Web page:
I have planning permission, how is this affected?

Planning permission has no impact on the need for a Disability Access Certificate. If the works began on a building (other than dwellings houses) on or after January 1st 2010, then the Disability Access Certificate is required.

Is a Disability Access Certificate required prior to submitting a commencement notice?

A person shall not carry out works in contravention of Part M of the Second Schedule to the Building Regulations 2000 or any conditions subject to which a Disability Access Certificate is granted (where a Disability Access Certificate is required).

To avoid potentially expensive remedial work,  it would be considered good practice to apply for a Disability Access Certificate at the same time as a Fire Safety Certificate ((FSC) prior to submitting a commencement notice), therefore ensuring that the Disability Access Certificate and any conditions pertaining to it are set out prior to commencement of works.

However, a Disability Access Certificate may be applied for after commencement notice, but in no case shall a building be opened, operated or occupied or permitted to do so unless a Disability Access Certificate has been granted or pending determination of an appeals process.

A commencement notice must be submitted between 14-28 days in advance of work commencing.

Can works commence on a relevant development prior to the granting of a Disability Access Certificate?

Technically, a Disability Access Certificate is not required in advance of commencement of work.    However, a person shall not carry out works in contravention of Part M of the Second Schedule to the Building Regulations 2000 or any conditions subject to which a Disability Access Certificate is granted (where a Disability Access Certificate is required).

To avoid potentially expensive remedial work,  it would be considered good practice to apply for a Disability Access Certificate at the same time as a FSC, therefore ensuring that the Disability Access Certificate and any conditions pertaining to it are set out prior to commencement of works.

What does a ‘new or greater contravention’ of the Building Regulations mean?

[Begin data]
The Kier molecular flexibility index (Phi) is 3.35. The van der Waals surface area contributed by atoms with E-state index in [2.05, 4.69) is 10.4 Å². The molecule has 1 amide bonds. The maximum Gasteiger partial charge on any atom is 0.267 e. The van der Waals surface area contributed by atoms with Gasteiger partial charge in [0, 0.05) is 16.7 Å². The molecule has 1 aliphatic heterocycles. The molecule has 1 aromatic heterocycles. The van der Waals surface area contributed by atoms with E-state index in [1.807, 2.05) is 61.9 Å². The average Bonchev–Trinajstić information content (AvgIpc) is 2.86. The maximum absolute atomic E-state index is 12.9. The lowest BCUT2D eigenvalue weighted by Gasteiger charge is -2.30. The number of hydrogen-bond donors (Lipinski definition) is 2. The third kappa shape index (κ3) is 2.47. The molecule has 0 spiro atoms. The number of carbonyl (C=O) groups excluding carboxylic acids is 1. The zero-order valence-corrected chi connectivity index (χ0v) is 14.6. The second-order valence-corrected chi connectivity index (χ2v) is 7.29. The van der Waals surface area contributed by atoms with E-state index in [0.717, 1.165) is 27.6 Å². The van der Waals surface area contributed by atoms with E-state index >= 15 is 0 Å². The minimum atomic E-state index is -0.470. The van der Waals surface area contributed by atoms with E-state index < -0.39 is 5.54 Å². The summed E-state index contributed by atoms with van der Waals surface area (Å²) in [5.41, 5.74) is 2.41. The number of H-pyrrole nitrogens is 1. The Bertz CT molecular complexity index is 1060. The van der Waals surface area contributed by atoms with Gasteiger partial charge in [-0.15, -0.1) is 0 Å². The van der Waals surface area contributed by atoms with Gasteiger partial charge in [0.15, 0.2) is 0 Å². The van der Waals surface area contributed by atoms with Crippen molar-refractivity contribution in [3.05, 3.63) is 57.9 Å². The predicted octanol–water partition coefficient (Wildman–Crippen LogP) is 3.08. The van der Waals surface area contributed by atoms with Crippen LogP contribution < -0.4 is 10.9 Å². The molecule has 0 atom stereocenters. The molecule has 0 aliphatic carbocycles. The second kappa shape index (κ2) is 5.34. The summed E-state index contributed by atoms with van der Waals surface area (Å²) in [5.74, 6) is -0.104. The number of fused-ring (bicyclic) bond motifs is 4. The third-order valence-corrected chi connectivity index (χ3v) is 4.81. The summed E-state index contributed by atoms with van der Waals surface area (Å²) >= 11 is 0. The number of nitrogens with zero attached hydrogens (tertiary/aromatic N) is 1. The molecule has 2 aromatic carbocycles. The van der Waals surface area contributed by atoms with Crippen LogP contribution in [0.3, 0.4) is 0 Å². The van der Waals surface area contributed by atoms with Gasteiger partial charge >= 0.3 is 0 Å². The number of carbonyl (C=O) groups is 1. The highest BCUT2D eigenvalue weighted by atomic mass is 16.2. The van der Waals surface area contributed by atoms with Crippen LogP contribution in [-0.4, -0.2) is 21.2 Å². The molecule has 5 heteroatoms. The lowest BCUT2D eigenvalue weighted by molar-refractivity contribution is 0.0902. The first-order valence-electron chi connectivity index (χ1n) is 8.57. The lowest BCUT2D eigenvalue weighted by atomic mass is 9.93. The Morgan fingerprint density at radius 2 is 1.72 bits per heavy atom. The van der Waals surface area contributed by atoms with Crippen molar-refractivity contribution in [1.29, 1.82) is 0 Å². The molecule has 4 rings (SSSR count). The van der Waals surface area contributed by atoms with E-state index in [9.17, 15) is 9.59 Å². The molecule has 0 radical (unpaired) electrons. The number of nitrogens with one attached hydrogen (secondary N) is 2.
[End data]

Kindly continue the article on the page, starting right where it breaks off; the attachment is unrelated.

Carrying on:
Material alterations or Extensions should not give rise to any ‘new or greater contravention’ in the existing building. That is, a material alteration or an extension (vertical or lateral) to an existing building should not make the existing building any worse in relation to Building Regulations.

The following examples are given by way of clarification:

The erection of an extension to an existing building whereby the extension is to be served for access and escape purposes by an existing staircase within the existing building:

•        If the existing staircase was adequate for the occupancy capacity of the existing building but inadequate for the extended building, this would constitute a ‘new contravention’ of Building Regulations.

•        If the existing staircase was inadequate for the existing building and rendered more inadequate due to the additional occupancy of the extended building, this would constitute a ‘greater contravention’ of Building Regulations.

Note, therefore, that Building Regulations as they apply to works in connection with existing buildings being materially altered or extended, require solely that the ‘status quo’ be maintained in the existing building. Where an existing building contravenes Building Regulations, the material alteration or extension of such a building does not carry with it the requirement to make good such contravention, but merely that the contravention is not worsened, i.e. that no new or greater contravention arises. Building Regulations do not apply retrospectively to existing buildings where such buildings are being extended except to the extent that any new or greater contravention is not permitted.